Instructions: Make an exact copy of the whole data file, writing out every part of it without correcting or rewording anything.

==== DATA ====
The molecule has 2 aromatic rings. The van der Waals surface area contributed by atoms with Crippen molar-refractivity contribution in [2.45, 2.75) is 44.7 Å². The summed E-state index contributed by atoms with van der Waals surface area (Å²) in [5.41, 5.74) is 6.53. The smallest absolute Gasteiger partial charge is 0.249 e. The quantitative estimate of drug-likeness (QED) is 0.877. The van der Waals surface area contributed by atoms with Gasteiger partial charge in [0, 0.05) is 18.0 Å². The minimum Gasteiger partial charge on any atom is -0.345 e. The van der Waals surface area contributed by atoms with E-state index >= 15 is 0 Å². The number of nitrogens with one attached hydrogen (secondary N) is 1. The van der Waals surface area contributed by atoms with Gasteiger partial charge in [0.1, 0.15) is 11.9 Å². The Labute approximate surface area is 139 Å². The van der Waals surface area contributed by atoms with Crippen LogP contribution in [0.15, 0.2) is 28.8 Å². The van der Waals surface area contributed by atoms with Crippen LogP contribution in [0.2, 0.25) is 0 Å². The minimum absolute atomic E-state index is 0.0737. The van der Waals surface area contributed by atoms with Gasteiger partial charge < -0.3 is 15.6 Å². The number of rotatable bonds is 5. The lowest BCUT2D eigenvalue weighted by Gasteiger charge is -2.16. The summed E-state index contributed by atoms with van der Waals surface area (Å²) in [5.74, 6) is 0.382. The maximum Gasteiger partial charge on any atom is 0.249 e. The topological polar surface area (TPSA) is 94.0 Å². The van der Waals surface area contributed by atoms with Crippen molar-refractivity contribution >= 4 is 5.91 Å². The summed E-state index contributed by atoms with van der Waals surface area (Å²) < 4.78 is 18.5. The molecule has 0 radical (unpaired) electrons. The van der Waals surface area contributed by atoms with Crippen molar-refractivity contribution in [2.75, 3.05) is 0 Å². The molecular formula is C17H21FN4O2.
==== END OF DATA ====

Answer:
The molecule has 2 aromatic rings. The van der Waals surface area contributed by atoms with Crippen molar-refractivity contribution in [2.45, 2.75) is 44.7 Å². The summed E-state index contributed by atoms with van der Waals surface area (Å²) in [5.41, 5.74) is 6.53. The smallest absolute Gasteiger partial charge is 0.249 e. The quantitative estimate of drug-likeness (QED) is 0.877. The van der Waals surface area contributed by atoms with Gasteiger partial charge in [0, 0.05) is 18.0 Å². The minimum Gasteiger partial charge on any atom is -0.345 e. The van der Waals surface area contributed by atoms with E-state index >= 15 is 0 Å². The number of nitrogens with one attached hydrogen (secondary N) is 1. The van der Waals surface area contributed by atoms with Gasteiger partial charge in [0.1, 0.15) is 11.9 Å². The Labute approximate surface area is 139 Å². The van der Waals surface area contributed by atoms with Crippen LogP contribution in [0.15, 0.2) is 28.8 Å². The van der Waals surface area contributed by atoms with Crippen LogP contribution in [0.2, 0.25) is 0 Å². The minimum absolute atomic E-state index is 0.0737. The van der Waals surface area contributed by atoms with Gasteiger partial charge < -0.3 is 15.6 Å². The number of rotatable bonds is 5. The lowest BCUT2D eigenvalue weighted by Gasteiger charge is -2.16. The summed E-state index contributed by atoms with van der Waals surface area (Å²) in [5.74, 6) is 0.382. The maximum Gasteiger partial charge on any atom is 0.249 e. The topological polar surface area (TPSA) is 94.0 Å². The van der Waals surface area contributed by atoms with Crippen molar-refractivity contribution >= 4 is 5.91 Å². The summed E-state index contributed by atoms with van der Waals surface area (Å²) < 4.78 is 18.5. The molecule has 0 radical (unpaired) electrons. The van der Waals surface area contributed by atoms with Crippen molar-refractivity contribution in [2.75, 3.05) is 0 Å². The molecular formula is C17H21FN4O2.